Conductor Kline of the Central Railroad of New Jersey's South Branch division stepped out of the cab of his idle locomotive and walked with trepidation towards the Neshanic bridge. He had left Flemington at 5:40 pm and had already run through 15 inches of water between Woodfern and Riverview, but this was a different situation entirely.
The South Branch of the Raritan River had been rising since 9:00 am that morning of February 6, 1896. By the afternoon, Bound Brook was under six feet of water, and Somerville wasn't much better. All of the bridges across the Delaware and Raritan Canal were not just washed out but were actually swept away in the floods. Residents in the towns and villages were huddled on the second floors of their residences as floodwaters raged through the streets. Debris of every kind, including drowned livestock, could be seen floating down the Raritan from Somerville to Bound Brook.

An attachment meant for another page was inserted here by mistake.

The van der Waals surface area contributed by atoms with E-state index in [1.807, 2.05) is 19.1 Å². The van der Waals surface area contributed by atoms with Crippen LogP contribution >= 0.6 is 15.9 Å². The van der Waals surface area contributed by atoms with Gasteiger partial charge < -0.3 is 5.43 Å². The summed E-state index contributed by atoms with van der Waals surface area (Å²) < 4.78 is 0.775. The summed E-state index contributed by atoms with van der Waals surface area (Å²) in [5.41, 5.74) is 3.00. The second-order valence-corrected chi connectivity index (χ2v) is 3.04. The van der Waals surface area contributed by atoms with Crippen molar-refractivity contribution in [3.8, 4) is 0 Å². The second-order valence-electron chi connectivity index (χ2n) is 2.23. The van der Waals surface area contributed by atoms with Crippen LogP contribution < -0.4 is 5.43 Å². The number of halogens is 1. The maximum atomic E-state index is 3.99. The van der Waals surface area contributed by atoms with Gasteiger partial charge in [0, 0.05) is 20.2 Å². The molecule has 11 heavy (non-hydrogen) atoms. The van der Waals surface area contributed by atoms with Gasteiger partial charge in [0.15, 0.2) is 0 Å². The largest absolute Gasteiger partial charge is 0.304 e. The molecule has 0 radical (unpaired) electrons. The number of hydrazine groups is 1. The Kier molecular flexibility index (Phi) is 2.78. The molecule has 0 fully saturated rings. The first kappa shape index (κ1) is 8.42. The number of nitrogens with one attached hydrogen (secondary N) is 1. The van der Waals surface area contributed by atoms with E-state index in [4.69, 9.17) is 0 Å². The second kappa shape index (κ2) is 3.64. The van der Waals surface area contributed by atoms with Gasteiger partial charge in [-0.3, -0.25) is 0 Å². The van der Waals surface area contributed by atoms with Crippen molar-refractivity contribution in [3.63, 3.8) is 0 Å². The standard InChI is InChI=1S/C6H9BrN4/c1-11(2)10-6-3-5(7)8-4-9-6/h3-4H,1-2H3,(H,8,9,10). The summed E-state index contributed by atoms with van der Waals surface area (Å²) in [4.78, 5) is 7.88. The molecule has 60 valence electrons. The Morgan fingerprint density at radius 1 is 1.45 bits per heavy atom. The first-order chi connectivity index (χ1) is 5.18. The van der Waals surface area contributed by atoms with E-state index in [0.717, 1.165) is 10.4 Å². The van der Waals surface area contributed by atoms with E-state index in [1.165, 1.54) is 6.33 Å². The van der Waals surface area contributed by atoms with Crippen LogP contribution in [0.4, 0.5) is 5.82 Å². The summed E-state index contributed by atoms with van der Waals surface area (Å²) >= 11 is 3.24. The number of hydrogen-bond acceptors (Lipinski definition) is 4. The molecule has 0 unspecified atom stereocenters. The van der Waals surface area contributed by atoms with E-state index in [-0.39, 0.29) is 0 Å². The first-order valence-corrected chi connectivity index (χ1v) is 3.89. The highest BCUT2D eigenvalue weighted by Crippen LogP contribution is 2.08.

All of the area railroads had already halted traffic as the Millstone, Raritan - North and South Branches as well as the main stem - and the Neshanic overflowed their banks. At the Black Point bridge near the mouth of the Neshanic River, the water was already fifteen feet above normal. The situation at the Neshanic bridge was not good. Rising waters were above the level of the railbed, and raging. Kline called the engineer out to take a look. The bridge abutments had been partially washed away, but the bridge seemed secure.
Like a scene from a movie, the conductor and engineer walked back to the locomotive, climbed aboard, and decided to go for it. The engineer built up a head of steam and sent the train speeding over the river into Hillsborough. Once across, they looked back and saw one of the two sections of the steel bridge collapse into the river and be carried downstream in the torrent.
They brought the train safely into Somerville - and just in time. By 10:00 pm the Raritan at Somerville had risen twenty-five feet.